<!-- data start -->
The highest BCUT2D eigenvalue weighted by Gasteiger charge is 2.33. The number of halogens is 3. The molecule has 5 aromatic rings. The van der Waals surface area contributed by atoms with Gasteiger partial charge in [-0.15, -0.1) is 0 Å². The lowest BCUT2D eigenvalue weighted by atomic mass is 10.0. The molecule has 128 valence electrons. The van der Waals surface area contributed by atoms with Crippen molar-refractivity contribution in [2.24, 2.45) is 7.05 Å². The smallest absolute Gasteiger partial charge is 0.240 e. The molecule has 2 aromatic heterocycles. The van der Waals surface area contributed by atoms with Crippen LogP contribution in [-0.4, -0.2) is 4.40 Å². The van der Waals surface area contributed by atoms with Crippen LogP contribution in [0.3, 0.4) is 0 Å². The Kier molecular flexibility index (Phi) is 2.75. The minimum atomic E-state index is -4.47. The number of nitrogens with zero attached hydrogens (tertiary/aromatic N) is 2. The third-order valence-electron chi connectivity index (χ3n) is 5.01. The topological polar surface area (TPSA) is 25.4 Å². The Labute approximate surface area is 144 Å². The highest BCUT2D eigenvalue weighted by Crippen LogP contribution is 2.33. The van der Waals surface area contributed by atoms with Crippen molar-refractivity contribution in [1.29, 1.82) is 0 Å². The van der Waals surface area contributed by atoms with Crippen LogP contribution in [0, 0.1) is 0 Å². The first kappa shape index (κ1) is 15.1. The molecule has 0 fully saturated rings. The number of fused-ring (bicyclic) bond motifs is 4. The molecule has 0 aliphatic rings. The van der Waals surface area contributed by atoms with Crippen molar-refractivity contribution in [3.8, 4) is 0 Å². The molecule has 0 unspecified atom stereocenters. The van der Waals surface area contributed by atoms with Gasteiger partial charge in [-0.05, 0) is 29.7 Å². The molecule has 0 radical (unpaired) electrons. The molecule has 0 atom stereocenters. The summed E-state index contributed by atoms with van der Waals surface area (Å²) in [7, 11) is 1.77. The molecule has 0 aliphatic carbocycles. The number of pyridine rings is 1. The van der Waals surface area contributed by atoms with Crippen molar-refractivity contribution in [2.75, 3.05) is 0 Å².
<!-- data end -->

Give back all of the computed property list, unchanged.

The highest BCUT2D eigenvalue weighted by Gasteiger charge is 2.33. The number of halogens is 3. The molecule has 5 aromatic rings. The van der Waals surface area contributed by atoms with Gasteiger partial charge in [-0.15, -0.1) is 0 Å². The lowest BCUT2D eigenvalue weighted by atomic mass is 10.0. The molecule has 128 valence electrons. The van der Waals surface area contributed by atoms with Crippen molar-refractivity contribution in [2.24, 2.45) is 7.05 Å². The smallest absolute Gasteiger partial charge is 0.240 e. The molecule has 2 aromatic heterocycles. The van der Waals surface area contributed by atoms with Crippen LogP contribution in [-0.4, -0.2) is 4.40 Å². The van der Waals surface area contributed by atoms with Crippen LogP contribution in [0.3, 0.4) is 0 Å². The Kier molecular flexibility index (Phi) is 2.75. The minimum atomic E-state index is -4.47. The number of nitrogens with zero attached hydrogens (tertiary/aromatic N) is 2. The third-order valence-electron chi connectivity index (χ3n) is 5.01. The topological polar surface area (TPSA) is 25.4 Å². The Labute approximate surface area is 144 Å². The highest BCUT2D eigenvalue weighted by Crippen LogP contribution is 2.33. The van der Waals surface area contributed by atoms with Crippen molar-refractivity contribution in [1.29, 1.82) is 0 Å². The van der Waals surface area contributed by atoms with Crippen LogP contribution in [0, 0.1) is 0 Å². The first kappa shape index (κ1) is 15.1. The molecule has 0 fully saturated rings. The number of fused-ring (bicyclic) bond motifs is 4. The molecule has 0 aliphatic rings. The van der Waals surface area contributed by atoms with Crippen molar-refractivity contribution in [3.8, 4) is 0 Å². The molecule has 0 unspecified atom stereocenters. The van der Waals surface area contributed by atoms with Gasteiger partial charge in [-0.05, 0) is 29.7 Å². The molecule has 0 radical (unpaired) electrons. The molecule has 0 atom stereocenters. The summed E-state index contributed by atoms with van der Waals surface area (Å²) in [7, 11) is 1.77. The molecule has 0 aliphatic carbocycles. The number of pyridine rings is 1. The van der Waals surface area contributed by atoms with Crippen molar-refractivity contribution in [2.75, 3.05) is 0 Å².